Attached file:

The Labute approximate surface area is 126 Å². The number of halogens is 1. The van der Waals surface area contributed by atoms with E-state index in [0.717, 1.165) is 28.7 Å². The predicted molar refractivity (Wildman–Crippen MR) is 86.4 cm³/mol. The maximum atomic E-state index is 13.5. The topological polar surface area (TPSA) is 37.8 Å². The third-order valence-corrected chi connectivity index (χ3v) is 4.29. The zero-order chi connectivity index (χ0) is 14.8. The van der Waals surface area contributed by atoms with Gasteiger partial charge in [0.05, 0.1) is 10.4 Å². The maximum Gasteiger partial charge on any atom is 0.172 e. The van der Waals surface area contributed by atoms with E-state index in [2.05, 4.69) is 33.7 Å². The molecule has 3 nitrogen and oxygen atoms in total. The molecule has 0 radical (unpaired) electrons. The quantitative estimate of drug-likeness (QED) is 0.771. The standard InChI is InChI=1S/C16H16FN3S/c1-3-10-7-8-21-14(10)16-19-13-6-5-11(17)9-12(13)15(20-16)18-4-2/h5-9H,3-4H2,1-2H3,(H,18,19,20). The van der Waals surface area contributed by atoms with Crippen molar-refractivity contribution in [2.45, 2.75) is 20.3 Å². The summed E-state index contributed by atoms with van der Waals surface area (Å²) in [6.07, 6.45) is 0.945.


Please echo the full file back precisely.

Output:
The Labute approximate surface area is 126 Å². The number of halogens is 1. The van der Waals surface area contributed by atoms with E-state index in [0.717, 1.165) is 28.7 Å². The predicted molar refractivity (Wildman–Crippen MR) is 86.4 cm³/mol. The maximum atomic E-state index is 13.5. The topological polar surface area (TPSA) is 37.8 Å². The third-order valence-corrected chi connectivity index (χ3v) is 4.29. The zero-order chi connectivity index (χ0) is 14.8. The van der Waals surface area contributed by atoms with Gasteiger partial charge in [0.05, 0.1) is 10.4 Å². The maximum Gasteiger partial charge on any atom is 0.172 e. The van der Waals surface area contributed by atoms with E-state index in [2.05, 4.69) is 33.7 Å². The molecule has 3 nitrogen and oxygen atoms in total. The molecule has 0 radical (unpaired) electrons. The quantitative estimate of drug-likeness (QED) is 0.771. The standard InChI is InChI=1S/C16H16FN3S/c1-3-10-7-8-21-14(10)16-19-13-6-5-11(17)9-12(13)15(20-16)18-4-2/h5-9H,3-4H2,1-2H3,(H,18,19,20). The van der Waals surface area contributed by atoms with Crippen molar-refractivity contribution in [2.45, 2.75) is 20.3 Å². The summed E-state index contributed by atoms with van der Waals surface area (Å²) in [6.07, 6.45) is 0.945.